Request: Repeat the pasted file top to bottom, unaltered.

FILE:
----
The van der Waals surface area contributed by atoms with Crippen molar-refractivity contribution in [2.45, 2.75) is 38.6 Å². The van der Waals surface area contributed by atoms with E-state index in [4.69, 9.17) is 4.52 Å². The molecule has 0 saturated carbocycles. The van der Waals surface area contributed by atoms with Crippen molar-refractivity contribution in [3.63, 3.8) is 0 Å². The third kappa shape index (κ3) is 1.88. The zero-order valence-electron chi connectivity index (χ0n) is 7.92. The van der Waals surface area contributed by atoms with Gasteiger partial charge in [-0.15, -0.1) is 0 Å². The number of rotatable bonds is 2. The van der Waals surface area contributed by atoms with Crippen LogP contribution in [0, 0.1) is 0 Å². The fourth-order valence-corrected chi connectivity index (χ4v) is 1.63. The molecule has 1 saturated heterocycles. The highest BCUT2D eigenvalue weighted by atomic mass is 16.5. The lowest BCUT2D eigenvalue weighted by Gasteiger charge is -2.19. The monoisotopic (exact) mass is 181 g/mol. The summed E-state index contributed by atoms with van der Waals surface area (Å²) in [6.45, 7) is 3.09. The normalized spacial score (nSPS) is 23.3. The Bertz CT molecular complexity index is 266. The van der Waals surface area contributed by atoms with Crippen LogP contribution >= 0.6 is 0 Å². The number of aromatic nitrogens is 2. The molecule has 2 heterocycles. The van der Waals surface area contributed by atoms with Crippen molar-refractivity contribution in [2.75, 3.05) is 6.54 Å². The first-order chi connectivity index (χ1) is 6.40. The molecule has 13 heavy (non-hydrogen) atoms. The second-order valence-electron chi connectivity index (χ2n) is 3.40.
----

The van der Waals surface area contributed by atoms with Crippen molar-refractivity contribution in [2.45, 2.75) is 38.6 Å². The van der Waals surface area contributed by atoms with E-state index in [4.69, 9.17) is 4.52 Å². The molecule has 0 saturated carbocycles. The van der Waals surface area contributed by atoms with Crippen molar-refractivity contribution in [3.63, 3.8) is 0 Å². The third kappa shape index (κ3) is 1.88. The zero-order valence-electron chi connectivity index (χ0n) is 7.92. The van der Waals surface area contributed by atoms with Gasteiger partial charge in [-0.15, -0.1) is 0 Å². The number of rotatable bonds is 2. The van der Waals surface area contributed by atoms with Crippen LogP contribution in [0, 0.1) is 0 Å². The fourth-order valence-corrected chi connectivity index (χ4v) is 1.63. The molecule has 1 saturated heterocycles. The highest BCUT2D eigenvalue weighted by atomic mass is 16.5. The lowest BCUT2D eigenvalue weighted by Gasteiger charge is -2.19. The monoisotopic (exact) mass is 181 g/mol. The summed E-state index contributed by atoms with van der Waals surface area (Å²) in [6.45, 7) is 3.09. The normalized spacial score (nSPS) is 23.3. The Bertz CT molecular complexity index is 266. The van der Waals surface area contributed by atoms with Crippen LogP contribution >= 0.6 is 0 Å². The number of aromatic nitrogens is 2. The molecule has 2 heterocycles. The van der Waals surface area contributed by atoms with Crippen molar-refractivity contribution in [2.75, 3.05) is 6.54 Å². The first-order chi connectivity index (χ1) is 6.40. The molecule has 13 heavy (non-hydrogen) atoms. The second-order valence-electron chi connectivity index (χ2n) is 3.40.